Family history library to reopen with some changes


The research center took advantage of the closures linked to COVID-19 to renovate itself.

(Leah Hogsten | The Salt Lake Tribune) The Family History Library will begin a gradual reopening on July 6 with limited hours from 9 a.m. to 5 p.m., Monday through Friday. Hours will stretch from there, so check the Family History Library website for the most recent visitor information.

When the Family History Library in downtown Salt Lake City reopens on July 6, visitors will find it’s not quite their memory.

The Family History Library, owned by The Church of Jesus Christ of Latter-day Saints, closed in March 2020 due to the COVID-19 pandemic.

But the church used this time to renovate itself, adding improved technology, better lighting, new desktop book scanners, expanded space for interactive experiences and more, according to a recent FamilySearch blog post.

The Family History Library will begin a gradual reopening on July 6 with limited hours from 9 a.m. to 5 p.m., Monday through Friday. Hours will stretch from there, so check the Family History Library website for the most recent visitor information.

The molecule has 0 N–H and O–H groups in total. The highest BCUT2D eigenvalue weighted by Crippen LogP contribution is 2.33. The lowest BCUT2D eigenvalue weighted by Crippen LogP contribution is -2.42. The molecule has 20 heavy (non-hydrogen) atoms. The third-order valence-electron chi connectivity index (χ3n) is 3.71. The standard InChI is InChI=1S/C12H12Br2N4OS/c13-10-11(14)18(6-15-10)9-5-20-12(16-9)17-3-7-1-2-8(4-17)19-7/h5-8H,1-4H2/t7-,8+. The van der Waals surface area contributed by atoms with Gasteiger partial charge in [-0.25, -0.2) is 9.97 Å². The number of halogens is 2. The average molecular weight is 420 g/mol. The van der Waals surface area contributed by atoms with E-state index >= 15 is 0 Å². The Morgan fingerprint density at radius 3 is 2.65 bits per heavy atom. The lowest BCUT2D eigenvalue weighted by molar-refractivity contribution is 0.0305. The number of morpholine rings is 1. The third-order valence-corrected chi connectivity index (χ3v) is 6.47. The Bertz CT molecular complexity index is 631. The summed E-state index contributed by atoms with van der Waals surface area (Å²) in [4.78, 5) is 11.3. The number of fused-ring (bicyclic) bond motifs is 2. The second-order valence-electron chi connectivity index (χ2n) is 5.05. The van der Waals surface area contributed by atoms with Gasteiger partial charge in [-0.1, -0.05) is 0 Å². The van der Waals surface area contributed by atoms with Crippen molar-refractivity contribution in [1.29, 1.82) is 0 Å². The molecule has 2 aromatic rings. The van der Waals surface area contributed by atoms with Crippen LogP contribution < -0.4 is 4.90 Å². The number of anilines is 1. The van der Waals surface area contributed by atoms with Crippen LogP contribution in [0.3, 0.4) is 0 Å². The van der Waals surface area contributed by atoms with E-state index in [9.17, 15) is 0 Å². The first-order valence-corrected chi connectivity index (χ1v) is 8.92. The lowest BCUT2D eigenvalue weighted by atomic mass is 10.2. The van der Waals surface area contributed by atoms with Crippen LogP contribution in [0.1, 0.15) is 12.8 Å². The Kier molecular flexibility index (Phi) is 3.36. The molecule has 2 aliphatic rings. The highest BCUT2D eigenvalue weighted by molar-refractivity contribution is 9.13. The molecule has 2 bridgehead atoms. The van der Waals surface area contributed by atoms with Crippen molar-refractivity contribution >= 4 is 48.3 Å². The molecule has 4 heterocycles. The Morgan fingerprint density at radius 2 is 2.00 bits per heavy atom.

Local FamilySearch libraries and family history centers will open based on direction from church leaders and government direction. Remote services are always available.

According to the blog post, each of the library’s five floors has been revamped to improve the space and help visitors find what they’re looking for.

On all floors, referral desks have been relocated in front of elevators, and new desks also serve clients better, as per the guidelines of the Americans with Disabilities Act.

The remodel also added “a lot more” shelves to accommodate more than 40,000 volumes, the blog says.

Many visitor computer stations now have two or three monitors, and all stations can accommodate visitors’ laptops. Up-to-date microfilm readers and scanners now work with the computers of many visitor workstations so that visitors can examine books and microfilm and make copies of digital images at their workstations, rather than going to a shop. designated scan or copy area.

Other changes include computer stations redistributed to make room for expanded research equipment and an expanded break room with a small kitchenette and ice maker for guests.


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